However, the egg only got larger and larger, and more and more human: when she had come within a few yards of it, she saw that it had eyes and a nose and mouth; and when she had come close to it, she saw clearly that it was HUMPTY DUMPTY himself. “It can’t be anybody else!” she said to herself. “I’m as certain of it, as if his name were written all over his face.”
It might have been written a hundred times, easily, on that enormous face. Humpty Dumpty was sitting with his legs crossed, like a Turk, on the top of a high wall—such a narrow one that Alice quite wondered how he could keep his balance—and, as his eyes were steadily fixed in the opposite direction, and he didn’t take the least notice of her, she thought he must be a stuffed figure after all.
“And how exactly like an egg he is!” she said aloud, standing with her hands ready to catch him, for she was every moment expecting him to fall.
“It’s very provoking,” Humpty Dumpty said after a long silence, looking away from Alice as he spoke, “to be called an egg—Very!”
“I said you looked like an egg, Sir,” Alice gently explained. “And some eggs are very pretty, you know” she added, hoping to turn her remark into a sort of a compliment.
“Some people,” said Humpty Dumpty, looking away from her as usual, “have no more sense than a baby!”
Alice didn’t know what to say to this: it wasn’t at all like conversation, she thought, as he never said anything to her; in fact, his last remark was evidently addressed to a tree—so she stood and softly repeated to herself:—
“Humpty Dumpty sat on a wall:
Humpty Dumpty had a great fall.
All the King’s horses and all the King’s men
Couldn’t put Humpty Dumpty in his place again.”
“That last line is much too long for the poetry,” she added, almost out loud, forgetting that Humpty Dumpty would hear her.
“Don’t stand there chattering to yourself like that,” Humpty Dumpty said, looking at her for the first time, “but tell me your name and your business.”
“My name is Alice, but—”
“It’s a stupid enough name!” Humpty Dumpty interrupted impatiently. “What does it mean?”
“Must a name mean something?” Alice asked doubtfully.
“Of course it must,” Humpty Dumpty said with a short laugh: “my name means the shape I am—and a good handsome shape it is, too. With a name like yours, you might be any shape, almost.”
“Why do you sit out here all alone?” said Alice, not wishing to begin an argument.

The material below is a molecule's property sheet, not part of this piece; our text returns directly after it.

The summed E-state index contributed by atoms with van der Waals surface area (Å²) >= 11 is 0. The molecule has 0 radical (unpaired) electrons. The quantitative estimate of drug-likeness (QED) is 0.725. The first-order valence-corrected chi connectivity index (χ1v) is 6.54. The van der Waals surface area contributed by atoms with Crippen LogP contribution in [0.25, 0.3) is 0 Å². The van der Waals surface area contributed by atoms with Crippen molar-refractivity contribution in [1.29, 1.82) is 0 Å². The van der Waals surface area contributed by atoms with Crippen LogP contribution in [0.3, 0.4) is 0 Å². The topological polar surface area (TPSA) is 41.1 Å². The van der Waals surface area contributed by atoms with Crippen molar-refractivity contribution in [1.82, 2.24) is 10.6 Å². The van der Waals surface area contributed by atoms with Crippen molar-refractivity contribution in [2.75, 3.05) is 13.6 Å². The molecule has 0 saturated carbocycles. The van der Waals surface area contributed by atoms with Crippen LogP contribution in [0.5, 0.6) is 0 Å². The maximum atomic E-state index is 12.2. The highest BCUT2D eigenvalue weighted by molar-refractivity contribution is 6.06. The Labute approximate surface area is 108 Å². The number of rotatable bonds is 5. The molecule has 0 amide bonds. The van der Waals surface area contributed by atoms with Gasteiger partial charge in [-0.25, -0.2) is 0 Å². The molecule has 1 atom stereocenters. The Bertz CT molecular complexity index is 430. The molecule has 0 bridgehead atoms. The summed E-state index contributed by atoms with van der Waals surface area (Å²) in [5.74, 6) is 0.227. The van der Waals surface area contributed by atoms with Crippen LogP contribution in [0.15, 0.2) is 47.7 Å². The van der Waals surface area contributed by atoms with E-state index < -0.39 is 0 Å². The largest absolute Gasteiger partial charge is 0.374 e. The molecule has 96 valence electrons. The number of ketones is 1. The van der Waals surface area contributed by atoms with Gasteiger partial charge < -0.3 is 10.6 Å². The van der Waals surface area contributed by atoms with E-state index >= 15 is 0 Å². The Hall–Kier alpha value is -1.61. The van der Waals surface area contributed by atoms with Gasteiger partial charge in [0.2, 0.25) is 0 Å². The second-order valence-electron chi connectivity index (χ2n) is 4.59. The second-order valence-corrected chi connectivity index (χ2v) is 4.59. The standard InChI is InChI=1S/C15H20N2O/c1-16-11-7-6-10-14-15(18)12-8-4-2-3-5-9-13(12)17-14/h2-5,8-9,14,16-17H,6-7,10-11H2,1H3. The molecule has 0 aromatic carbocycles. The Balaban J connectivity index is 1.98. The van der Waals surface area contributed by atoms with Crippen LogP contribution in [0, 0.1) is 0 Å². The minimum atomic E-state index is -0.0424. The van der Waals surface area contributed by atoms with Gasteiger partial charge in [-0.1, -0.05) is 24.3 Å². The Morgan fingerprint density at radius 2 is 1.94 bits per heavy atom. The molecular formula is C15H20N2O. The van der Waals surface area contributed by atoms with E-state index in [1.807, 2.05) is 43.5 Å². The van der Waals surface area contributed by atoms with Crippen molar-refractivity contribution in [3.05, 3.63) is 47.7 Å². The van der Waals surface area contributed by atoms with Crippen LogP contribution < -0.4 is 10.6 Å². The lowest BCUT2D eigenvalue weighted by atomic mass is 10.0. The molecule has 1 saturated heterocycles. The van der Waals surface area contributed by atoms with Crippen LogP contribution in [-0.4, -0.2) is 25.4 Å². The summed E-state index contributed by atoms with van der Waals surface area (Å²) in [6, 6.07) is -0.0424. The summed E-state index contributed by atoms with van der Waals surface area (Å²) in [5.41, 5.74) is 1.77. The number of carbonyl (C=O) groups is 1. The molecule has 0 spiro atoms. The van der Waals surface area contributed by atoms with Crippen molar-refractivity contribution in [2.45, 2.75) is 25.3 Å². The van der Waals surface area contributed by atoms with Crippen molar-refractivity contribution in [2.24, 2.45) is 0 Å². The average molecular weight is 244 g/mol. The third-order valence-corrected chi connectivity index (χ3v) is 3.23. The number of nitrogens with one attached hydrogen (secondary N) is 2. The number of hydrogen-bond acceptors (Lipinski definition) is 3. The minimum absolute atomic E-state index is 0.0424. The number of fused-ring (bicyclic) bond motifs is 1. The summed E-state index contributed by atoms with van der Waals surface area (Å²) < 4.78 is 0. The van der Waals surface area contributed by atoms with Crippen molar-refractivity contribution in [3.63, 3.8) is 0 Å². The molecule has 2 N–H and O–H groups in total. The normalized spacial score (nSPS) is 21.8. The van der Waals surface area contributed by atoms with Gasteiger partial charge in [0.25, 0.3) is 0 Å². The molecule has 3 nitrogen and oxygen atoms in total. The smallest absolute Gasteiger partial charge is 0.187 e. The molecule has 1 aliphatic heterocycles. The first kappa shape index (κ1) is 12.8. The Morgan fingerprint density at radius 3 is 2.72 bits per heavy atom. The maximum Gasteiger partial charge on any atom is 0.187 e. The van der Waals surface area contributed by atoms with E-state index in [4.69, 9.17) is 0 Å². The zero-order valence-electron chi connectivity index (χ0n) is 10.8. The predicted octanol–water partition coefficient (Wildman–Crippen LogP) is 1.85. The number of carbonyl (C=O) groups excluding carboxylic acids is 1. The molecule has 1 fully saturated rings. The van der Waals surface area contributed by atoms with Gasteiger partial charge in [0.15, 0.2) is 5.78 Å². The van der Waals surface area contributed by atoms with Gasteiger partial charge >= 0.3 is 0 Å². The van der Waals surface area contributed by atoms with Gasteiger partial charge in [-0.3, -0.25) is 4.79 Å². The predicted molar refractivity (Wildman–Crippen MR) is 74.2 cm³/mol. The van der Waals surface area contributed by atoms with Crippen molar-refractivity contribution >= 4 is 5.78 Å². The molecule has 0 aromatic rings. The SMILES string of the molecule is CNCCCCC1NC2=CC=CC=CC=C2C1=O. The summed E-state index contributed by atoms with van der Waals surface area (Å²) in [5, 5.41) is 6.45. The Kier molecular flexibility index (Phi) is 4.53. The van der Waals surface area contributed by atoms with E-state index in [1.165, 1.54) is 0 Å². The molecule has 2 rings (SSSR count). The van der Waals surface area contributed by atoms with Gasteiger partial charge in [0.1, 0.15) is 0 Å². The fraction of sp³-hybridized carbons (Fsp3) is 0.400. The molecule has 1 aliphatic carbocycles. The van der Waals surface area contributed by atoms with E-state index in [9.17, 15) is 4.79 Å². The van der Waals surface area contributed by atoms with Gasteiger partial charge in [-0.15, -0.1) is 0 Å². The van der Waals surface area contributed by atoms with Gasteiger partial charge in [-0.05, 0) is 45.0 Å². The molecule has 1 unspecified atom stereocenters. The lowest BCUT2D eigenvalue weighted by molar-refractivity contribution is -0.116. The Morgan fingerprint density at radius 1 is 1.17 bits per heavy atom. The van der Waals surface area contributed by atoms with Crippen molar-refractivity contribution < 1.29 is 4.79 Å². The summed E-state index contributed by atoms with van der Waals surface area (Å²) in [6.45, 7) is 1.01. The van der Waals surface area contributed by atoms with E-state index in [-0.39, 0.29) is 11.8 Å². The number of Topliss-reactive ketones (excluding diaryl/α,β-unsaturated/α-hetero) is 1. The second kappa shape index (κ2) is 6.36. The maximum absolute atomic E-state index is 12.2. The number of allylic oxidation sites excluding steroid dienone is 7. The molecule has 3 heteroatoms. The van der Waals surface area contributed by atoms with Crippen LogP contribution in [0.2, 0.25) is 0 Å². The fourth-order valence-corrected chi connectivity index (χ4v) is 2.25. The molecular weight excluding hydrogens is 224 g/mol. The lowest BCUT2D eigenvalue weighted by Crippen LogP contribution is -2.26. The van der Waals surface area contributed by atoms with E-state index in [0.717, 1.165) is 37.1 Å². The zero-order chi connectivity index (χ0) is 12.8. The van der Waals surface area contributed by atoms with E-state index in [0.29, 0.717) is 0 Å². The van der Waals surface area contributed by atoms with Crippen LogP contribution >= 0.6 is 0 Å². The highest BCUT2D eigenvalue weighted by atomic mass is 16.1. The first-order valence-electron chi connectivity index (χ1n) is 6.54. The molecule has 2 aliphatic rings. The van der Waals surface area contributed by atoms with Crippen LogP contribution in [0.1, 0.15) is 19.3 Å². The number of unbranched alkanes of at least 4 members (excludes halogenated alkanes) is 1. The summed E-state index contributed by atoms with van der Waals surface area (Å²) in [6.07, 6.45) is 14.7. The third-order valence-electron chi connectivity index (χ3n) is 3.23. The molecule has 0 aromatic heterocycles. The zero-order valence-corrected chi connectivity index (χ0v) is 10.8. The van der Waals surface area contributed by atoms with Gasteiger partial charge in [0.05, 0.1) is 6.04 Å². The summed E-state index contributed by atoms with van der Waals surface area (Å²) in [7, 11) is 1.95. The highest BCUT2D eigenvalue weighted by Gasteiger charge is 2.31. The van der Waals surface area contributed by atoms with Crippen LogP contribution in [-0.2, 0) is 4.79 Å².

“Why, because there’s nobody with me!” cried Humpty Dumpty. “Did you think I didn’t know the answer to that? Ask another.”
“Don’t you think you’d be safer down on the ground?” Alice went on, not with any idea of making another riddle, but simply in her good-natured anxiety for the queer creature. “That wall is so very narrow!”
“What tremendously easy riddles you ask!” Humpty Dumpty growled out. “Of course I don’t think so! Why, if ever I did fall off—which there’s no chance of—but if I did—” Here he pursed his lips and looked so solemn and grand that Alice could hardly help laughing. “If I did fall,” he went on, “The King has promised me—with his very own mouth—to—to—”
“To send all his horses and all his men,” Alice interrupted, rather unwisely.
“Now I declare that’s too bad!” Humpty Dumpty cried, breaking into a sudden passion. “You’ve been listening at doors—and behind trees—and down chimneys—or you couldn’t have known it!”
“I haven’t, indeed!” Alice said very gently. “It’s in a book.”
“Ah, well! They may write such things in a book,” Humpty Dumpty said in a calmer tone. “That’s what you call a History of England, that is. Now, take a good look at me! I’m one that has spoken to a King, I am: mayhap you’ll never see such another: and to show you I’m not proud, you may shake hands with me!” And he grinned almost from ear to ear, as he leant forwards (and as nearly as possible fell off the wall in doing so) and offered Alice his hand. She watched him a little anxiously as she took it. “If he smiled much more, the ends of his mouth might meet behind,” she thought: “and then I don’t know what would happen to his head! I’m afraid it would come off!”
“Yes, all his horses and all his men,” Humpty Dumpty went on. “They’d pick me up again in a minute, they would! However, this conversation is going on a little too fast: let’s go back to the last remark but one.”
“I’m afraid I can’t quite remember it,” Alice said very politely.
“In that case we start fresh,” said Humpty Dumpty, “and it’s my turn to choose a subject—” (“He talks about it just as if it was a game!” thought Alice.) “So here’s a question for you. How old did you say you were?”
Alice made a short calculation, and said “Seven years and six months.”
“Wrong!” Humpty Dumpty exclaimed triumphantly. “You never said a word like it!”
“I though you meant ‘How old are you?’” Alice explained.
“If I’d meant that, I’d have said it,” said Humpty Dumpty.
Alice didn’t want to begin another argument, so she said nothing.
“Seven years and six months!” Humpty Dumpty repeated thoughtfully. “An uncomfortable sort of age. Now if you’d asked my advice, I’d have said ‘Leave off at seven’—but it’s too late now.”
“I never ask advice about growing,” Alice said indignantly.
“Too proud?” the other inquired.
Alice felt even more indignant at this suggestion. “I mean,” she said, “that one can’t help growing older.”
“One can’t, perhaps,” said Humpty Dumpty, “but two can. With proper assistance, you might have left off at seven.”